Miami-Dade County’s tech initiatives are heating up. Led by CIO Angel Petisco, the county plans to center the future of its technology operations on data. The county will use the data to improve transportation and public safety, in addition to several other public services. The county also plans to make its data as open as possible, giving municipalities access to county data.
Here is a look at several parts of the plan:
- Water management: Through the use of predictive analytics and smart metering, Miami-Dade will conserve water by monitoring consumption and identifying water leaks across the Parks, Recreation and Open Spaces Department. With the updated technologies, the county is expected to reduce water consumption by 20 percent and achieve cost savings of $1 million annually.
- Intelligent policing: Using technology for intelligence analysis, lead generation and criminal identification and investigation, the Miami-Dade Police Department is expected to solve cases quicker and share information more easily across other law enforcement agencies.
- Transparency: The county also plans to consolidate data analytics pertaining to finance, human resources, budgeting and planning. Through the use of a cloud-based system, users can access the government's financial information online.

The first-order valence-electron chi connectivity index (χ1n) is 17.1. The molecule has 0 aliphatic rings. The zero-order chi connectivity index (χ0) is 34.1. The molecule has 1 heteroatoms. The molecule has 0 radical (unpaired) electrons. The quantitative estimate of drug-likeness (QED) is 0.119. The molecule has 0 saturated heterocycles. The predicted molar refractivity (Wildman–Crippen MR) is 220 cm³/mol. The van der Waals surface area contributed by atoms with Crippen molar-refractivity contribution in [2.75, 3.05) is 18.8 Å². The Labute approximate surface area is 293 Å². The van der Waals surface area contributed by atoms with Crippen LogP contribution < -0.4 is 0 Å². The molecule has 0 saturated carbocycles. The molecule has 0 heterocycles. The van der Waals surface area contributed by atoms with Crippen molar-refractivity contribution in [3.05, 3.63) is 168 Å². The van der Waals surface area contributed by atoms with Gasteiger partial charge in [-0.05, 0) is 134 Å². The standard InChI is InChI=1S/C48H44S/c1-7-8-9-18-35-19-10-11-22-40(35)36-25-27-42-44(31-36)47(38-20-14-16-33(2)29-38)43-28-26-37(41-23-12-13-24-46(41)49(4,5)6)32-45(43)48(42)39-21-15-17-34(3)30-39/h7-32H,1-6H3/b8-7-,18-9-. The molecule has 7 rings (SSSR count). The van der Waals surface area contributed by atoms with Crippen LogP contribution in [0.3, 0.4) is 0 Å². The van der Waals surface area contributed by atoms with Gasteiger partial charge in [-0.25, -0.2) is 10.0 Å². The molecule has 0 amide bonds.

- Transportation efficiency: With new mobile apps, residents will have the ability to access public transportation-related updates. To better track traffic patterns and public transportation ridership, analytics will be applied to make necessary improvements.
Read IBM and Miami-Dade County Partner for Smarter Cities Initiative on Government Technology.
Perhaps most significant to Miami-Dade County is the data-sharing strategy. As Petisco outlines, a lack of communication creates duplicative services and inefficiency. It also has the potential to create silos within the county, since each municipality is looking to protect its own jobs and citizens. Open data is a plausible solution to these problems:
One challenge for a large IT project is that the county has 20 cities, six towns, and nine villages, each with its own government. Bringing them onto a shared county services is going to take some persuasion. With the smart policing effort, said Petisco, the county plans to build a model and then offer to share it with other law enforcement agencies.
“It makes no sense to have a municipal cop in one corner and a county cop two blocks down the road.”